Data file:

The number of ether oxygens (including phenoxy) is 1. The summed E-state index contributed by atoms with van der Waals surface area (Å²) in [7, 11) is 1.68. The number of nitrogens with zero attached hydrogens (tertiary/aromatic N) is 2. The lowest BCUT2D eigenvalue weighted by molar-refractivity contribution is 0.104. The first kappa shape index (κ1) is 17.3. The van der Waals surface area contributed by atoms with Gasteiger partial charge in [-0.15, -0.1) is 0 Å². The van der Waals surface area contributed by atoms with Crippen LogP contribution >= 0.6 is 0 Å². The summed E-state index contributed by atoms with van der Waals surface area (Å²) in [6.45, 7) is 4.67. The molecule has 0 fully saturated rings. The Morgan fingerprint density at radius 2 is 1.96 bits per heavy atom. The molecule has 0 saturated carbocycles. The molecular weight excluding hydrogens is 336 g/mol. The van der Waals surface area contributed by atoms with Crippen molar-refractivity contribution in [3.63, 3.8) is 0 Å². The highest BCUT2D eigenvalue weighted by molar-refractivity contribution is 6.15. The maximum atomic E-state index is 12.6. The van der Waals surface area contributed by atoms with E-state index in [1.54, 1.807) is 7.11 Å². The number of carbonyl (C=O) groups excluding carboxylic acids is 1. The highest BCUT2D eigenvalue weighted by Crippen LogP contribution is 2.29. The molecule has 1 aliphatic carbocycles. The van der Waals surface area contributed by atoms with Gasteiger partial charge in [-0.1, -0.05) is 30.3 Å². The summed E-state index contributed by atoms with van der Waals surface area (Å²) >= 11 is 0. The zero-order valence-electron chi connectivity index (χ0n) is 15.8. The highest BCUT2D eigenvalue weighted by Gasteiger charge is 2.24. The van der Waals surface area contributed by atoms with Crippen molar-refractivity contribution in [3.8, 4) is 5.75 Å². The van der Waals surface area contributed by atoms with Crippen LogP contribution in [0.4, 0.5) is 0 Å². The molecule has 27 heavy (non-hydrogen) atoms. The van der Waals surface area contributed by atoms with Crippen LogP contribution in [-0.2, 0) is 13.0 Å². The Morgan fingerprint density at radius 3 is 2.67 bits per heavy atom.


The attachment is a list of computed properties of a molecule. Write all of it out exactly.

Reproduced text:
The number of ether oxygens (including phenoxy) is 1. The summed E-state index contributed by atoms with van der Waals surface area (Å²) in [7, 11) is 1.68. The number of nitrogens with zero attached hydrogens (tertiary/aromatic N) is 2. The lowest BCUT2D eigenvalue weighted by molar-refractivity contribution is 0.104. The first kappa shape index (κ1) is 17.3. The van der Waals surface area contributed by atoms with Gasteiger partial charge in [-0.15, -0.1) is 0 Å². The van der Waals surface area contributed by atoms with Crippen LogP contribution >= 0.6 is 0 Å². The summed E-state index contributed by atoms with van der Waals surface area (Å²) in [6.45, 7) is 4.67. The molecule has 0 fully saturated rings. The Morgan fingerprint density at radius 2 is 1.96 bits per heavy atom. The molecule has 0 saturated carbocycles. The molecular weight excluding hydrogens is 336 g/mol. The van der Waals surface area contributed by atoms with Crippen molar-refractivity contribution in [3.63, 3.8) is 0 Å². The highest BCUT2D eigenvalue weighted by molar-refractivity contribution is 6.15. The maximum atomic E-state index is 12.6. The van der Waals surface area contributed by atoms with E-state index in [1.54, 1.807) is 7.11 Å². The number of carbonyl (C=O) groups excluding carboxylic acids is 1. The highest BCUT2D eigenvalue weighted by Crippen LogP contribution is 2.29. The molecule has 1 aliphatic carbocycles. The van der Waals surface area contributed by atoms with Gasteiger partial charge in [-0.1, -0.05) is 30.3 Å². The summed E-state index contributed by atoms with van der Waals surface area (Å²) >= 11 is 0. The zero-order valence-electron chi connectivity index (χ0n) is 15.8. The highest BCUT2D eigenvalue weighted by Gasteiger charge is 2.24. The van der Waals surface area contributed by atoms with Crippen molar-refractivity contribution in [3.8, 4) is 5.75 Å². The van der Waals surface area contributed by atoms with Crippen LogP contribution in [0.4, 0.5) is 0 Å². The molecule has 27 heavy (non-hydrogen) atoms. The van der Waals surface area contributed by atoms with Crippen LogP contribution in [-0.2, 0) is 13.0 Å². The Morgan fingerprint density at radius 3 is 2.67 bits per heavy atom.